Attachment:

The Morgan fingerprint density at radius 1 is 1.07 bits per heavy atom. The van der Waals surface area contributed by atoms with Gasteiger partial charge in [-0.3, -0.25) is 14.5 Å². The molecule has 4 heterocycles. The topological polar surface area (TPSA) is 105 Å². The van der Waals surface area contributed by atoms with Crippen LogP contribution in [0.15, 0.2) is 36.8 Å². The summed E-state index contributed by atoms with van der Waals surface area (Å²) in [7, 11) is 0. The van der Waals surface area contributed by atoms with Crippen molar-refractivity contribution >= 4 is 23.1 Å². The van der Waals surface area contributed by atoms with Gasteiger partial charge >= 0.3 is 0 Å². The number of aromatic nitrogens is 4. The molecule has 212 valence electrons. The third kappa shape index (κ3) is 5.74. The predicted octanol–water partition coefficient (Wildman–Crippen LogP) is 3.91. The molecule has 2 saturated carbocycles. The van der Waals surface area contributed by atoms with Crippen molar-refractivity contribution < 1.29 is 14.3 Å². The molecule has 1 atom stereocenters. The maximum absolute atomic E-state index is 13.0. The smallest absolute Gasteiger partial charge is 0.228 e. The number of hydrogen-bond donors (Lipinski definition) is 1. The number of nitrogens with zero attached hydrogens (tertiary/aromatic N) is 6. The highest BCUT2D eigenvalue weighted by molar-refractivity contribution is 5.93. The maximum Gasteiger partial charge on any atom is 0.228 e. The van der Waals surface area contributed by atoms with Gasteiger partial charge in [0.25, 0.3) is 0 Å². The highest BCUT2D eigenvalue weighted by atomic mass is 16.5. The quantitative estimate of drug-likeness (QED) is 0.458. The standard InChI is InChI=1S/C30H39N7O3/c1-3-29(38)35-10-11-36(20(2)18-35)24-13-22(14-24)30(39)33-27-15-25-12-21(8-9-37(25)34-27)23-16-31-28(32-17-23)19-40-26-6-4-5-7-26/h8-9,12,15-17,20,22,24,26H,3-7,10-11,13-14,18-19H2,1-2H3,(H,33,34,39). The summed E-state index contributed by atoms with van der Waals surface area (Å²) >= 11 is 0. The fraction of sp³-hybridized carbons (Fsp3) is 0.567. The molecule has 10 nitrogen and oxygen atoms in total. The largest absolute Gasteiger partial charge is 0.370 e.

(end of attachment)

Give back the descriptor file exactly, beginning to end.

The Morgan fingerprint density at radius 1 is 1.07 bits per heavy atom. The van der Waals surface area contributed by atoms with Gasteiger partial charge in [-0.3, -0.25) is 14.5 Å². The molecule has 4 heterocycles. The topological polar surface area (TPSA) is 105 Å². The van der Waals surface area contributed by atoms with Crippen LogP contribution in [0.15, 0.2) is 36.8 Å². The summed E-state index contributed by atoms with van der Waals surface area (Å²) in [7, 11) is 0. The van der Waals surface area contributed by atoms with Crippen molar-refractivity contribution >= 4 is 23.1 Å². The van der Waals surface area contributed by atoms with Gasteiger partial charge >= 0.3 is 0 Å². The number of aromatic nitrogens is 4. The molecule has 212 valence electrons. The third kappa shape index (κ3) is 5.74. The predicted octanol–water partition coefficient (Wildman–Crippen LogP) is 3.91. The molecule has 2 saturated carbocycles. The van der Waals surface area contributed by atoms with Crippen molar-refractivity contribution < 1.29 is 14.3 Å². The molecule has 1 atom stereocenters. The maximum absolute atomic E-state index is 13.0. The smallest absolute Gasteiger partial charge is 0.228 e. The number of hydrogen-bond donors (Lipinski definition) is 1. The number of nitrogens with zero attached hydrogens (tertiary/aromatic N) is 6. The highest BCUT2D eigenvalue weighted by molar-refractivity contribution is 5.93. The maximum Gasteiger partial charge on any atom is 0.228 e. The van der Waals surface area contributed by atoms with Gasteiger partial charge in [0.25, 0.3) is 0 Å². The highest BCUT2D eigenvalue weighted by atomic mass is 16.5. The quantitative estimate of drug-likeness (QED) is 0.458. The standard InChI is InChI=1S/C30H39N7O3/c1-3-29(38)35-10-11-36(20(2)18-35)24-13-22(14-24)30(39)33-27-15-25-12-21(8-9-37(25)34-27)23-16-31-28(32-17-23)19-40-26-6-4-5-7-26/h8-9,12,15-17,20,22,24,26H,3-7,10-11,13-14,18-19H2,1-2H3,(H,33,34,39). The summed E-state index contributed by atoms with van der Waals surface area (Å²) >= 11 is 0. The fraction of sp³-hybridized carbons (Fsp3) is 0.567. The molecule has 10 nitrogen and oxygen atoms in total. The largest absolute Gasteiger partial charge is 0.370 e.